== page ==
PTSD and COVID 19

PTSD and COVID 19

COVID-19 is a public health emergency that has this disease primarily affects physical and psychological health. For example, those who work in close association with COVID-19 patients are continuously exposed to the virus which increases death and diseases. Patients who have COVID-19 infection experience isolation in hospitals, and lots of physical trauma or distress These repeated exposures gradually increase a person’s risk for the development of Post Traumatic Stress Disorder or PTSD.

To provide a diagnosis of “post-traumatic stress disorder”, one’s doctor might do a physical examination, perform a psychological evaluation by discussing and evaluating one’s signs and/or symptoms, and by applying criteria as defined in the American Psychiatric Association’s “Diagnostic and Statistical Manual of Mental Disorders”.

What is PTSD?

“Post-traumatic stress disorder” PTSD is a mental health issue that is triggered by any adverse event by either experiencing or by being a witness. Symptoms of PTSD include flashbacks, nightmares, presence of severe anxiety along with uncontrolled thoughts regarding any particular event.

With time and adequate self-care, people usually get better from traumatic events. If people’s symptoms worsen, they may receive help by getting therapy. Once the symptoms have stopped, people will feel better about their lives and function more normally.

How do individuals who have recovered from COVID 19 infections develop PTSD?

PTSD and COVID 19
PTSD and COVID 19

The outbreak of COVID-19 infection that subsequently resulted in a lockdown led to the development of distress in the general population. In various countries which have caused various psychological issues among caregivers, healthcare workers, and patients as well. Remaining isolated during the lockdown period and related loneliness might be playing a crucial role in this condition. Various physical and coping factors can impact the development of psychological issues. Those who are identified as high risk for developing depression, anxiety, or sleep disorders, based on their COVID-19 diagnosis, are treated in hospitals with medicine and therapy.

With COVID-19 in place, responders have the knowledge to create and implement plans for coping with catastrophes. Psychological or psychiatric results of these large disasters may last for a long duration as 12 years. Psychological responsiveness to the COVID-19 situation in worse hit populations or areas is very much similar to one’s observed in post-traumatic stress disorder symptoms. In a similar manner, individuals who have contracted COVID-19 and have survived are highly likely to demonstrate symptoms of PTSD.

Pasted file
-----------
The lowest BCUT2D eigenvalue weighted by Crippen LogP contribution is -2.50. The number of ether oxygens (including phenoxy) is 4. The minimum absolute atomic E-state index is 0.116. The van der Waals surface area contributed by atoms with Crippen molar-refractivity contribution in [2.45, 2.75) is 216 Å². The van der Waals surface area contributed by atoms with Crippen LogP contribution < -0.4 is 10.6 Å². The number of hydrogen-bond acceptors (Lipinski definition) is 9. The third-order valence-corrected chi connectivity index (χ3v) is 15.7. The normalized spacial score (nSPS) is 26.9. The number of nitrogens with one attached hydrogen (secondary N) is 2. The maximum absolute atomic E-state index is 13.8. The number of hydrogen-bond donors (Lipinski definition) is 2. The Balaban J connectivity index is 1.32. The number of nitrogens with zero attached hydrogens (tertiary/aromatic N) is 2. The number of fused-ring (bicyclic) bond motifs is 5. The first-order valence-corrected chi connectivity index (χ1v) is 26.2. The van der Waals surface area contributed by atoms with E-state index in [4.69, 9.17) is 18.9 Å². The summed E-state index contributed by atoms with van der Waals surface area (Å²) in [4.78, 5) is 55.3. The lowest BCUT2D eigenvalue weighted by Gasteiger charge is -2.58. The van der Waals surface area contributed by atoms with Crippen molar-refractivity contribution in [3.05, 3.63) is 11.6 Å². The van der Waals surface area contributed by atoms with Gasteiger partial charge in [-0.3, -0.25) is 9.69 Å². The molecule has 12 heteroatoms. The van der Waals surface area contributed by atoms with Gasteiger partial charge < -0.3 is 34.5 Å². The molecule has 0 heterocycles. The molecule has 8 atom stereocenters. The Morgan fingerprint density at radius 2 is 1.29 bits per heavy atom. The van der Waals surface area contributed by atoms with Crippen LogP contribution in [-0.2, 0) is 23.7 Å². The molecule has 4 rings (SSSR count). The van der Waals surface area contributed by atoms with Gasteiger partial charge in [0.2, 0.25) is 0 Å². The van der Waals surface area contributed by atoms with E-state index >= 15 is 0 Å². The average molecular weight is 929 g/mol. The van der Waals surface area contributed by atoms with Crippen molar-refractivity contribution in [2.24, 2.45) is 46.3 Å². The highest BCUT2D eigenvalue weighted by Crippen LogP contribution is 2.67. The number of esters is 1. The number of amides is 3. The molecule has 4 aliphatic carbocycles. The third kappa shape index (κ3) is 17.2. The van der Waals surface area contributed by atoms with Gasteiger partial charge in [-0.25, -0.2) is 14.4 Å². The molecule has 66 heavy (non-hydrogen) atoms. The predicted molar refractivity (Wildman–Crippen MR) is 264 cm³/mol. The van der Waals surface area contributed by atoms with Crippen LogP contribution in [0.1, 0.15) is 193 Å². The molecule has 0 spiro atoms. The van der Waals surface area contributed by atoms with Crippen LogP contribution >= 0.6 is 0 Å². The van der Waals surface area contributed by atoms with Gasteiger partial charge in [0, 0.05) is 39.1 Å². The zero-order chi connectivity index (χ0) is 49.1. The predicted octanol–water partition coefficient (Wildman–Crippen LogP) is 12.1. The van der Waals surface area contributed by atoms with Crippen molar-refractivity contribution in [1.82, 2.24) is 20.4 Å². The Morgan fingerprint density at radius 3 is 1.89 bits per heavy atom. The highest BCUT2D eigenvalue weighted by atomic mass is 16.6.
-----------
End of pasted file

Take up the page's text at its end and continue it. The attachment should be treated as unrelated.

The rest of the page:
What can be done to help these patients to recover from PTSD?

After recovering from COVID-19, which in itself is a traumatic episode, most individuals who have recovered show symptoms of PTSD and an inability in discontinuing the thought process which involves the disease. An affected person with PTSD shows feelings of fear, anxiety, anger, depression, feeling of guilt. People with PTSD can prevent the development of stress by getting help on time and providing support. This means support from family and friends often offers emotional comfort. Those seeking help from those who offer therapy or faith-based community services can prevent from misusing alcohol and drugs.

A person diagnosed with post-traumatic stress disorder must learn how to manage their symptoms and find or create ways to cope with them. They must also be able to share their concerns with a trusted friend, family member, or healthcare professional. The treatments for PTSD can help people recover from their symptoms. They vary depending on the severity of PTSD, but many involve therapy and medication.

How can our services assist PTSD-affected patients recovering from COVID 19?

What can Centric Healthcare do for people who are recovering from PTSD after COVID-19?  The healthcare professionals provide talk-based therapies that help in teaching related methods towards reacting to any exposure to COVID19.

Other types of professionally sought therapies help by

a) teaching one regarding the infection-related trauma and its associated side-effects

b) making use of various relaxation-based techniques and skills dealing with the control of anger

c) providing useful hints that can help in getting good quality sleep, modifications in one’s diet, and adopting useful habits of exercising

d) assisting these affected people to identify and face their anxieties and

e) focusing on altering people’s reactions to symptoms of PTSD.

If you have PTSD related to COVID19, Centric can help you with our clinical counselor who can provide you with options related to treatment.  We can help find whatever type of physical activity or exercise will work for your needs and stress. Visit Centric Healthcare for more health-related blogs.

References

  1. https://www.mayoclinic.org/diseases-conditions/post-traumatic-stress-disorder/diagnosis-treatment/drc-20355973
  2. https://www.mayoclinic.org/diseases-conditions/coronavirus/in-depth/coronavirus-long-term-effects/art-20490351
  3. https://www.nimh.nih.gov/health/topics/post-traumatic-stress-disorder-ptsd
  4. https://www.mayoclinic.org/diseases-conditions/post-traumatic-stress-disorder/symptoms-causes/syc-20355967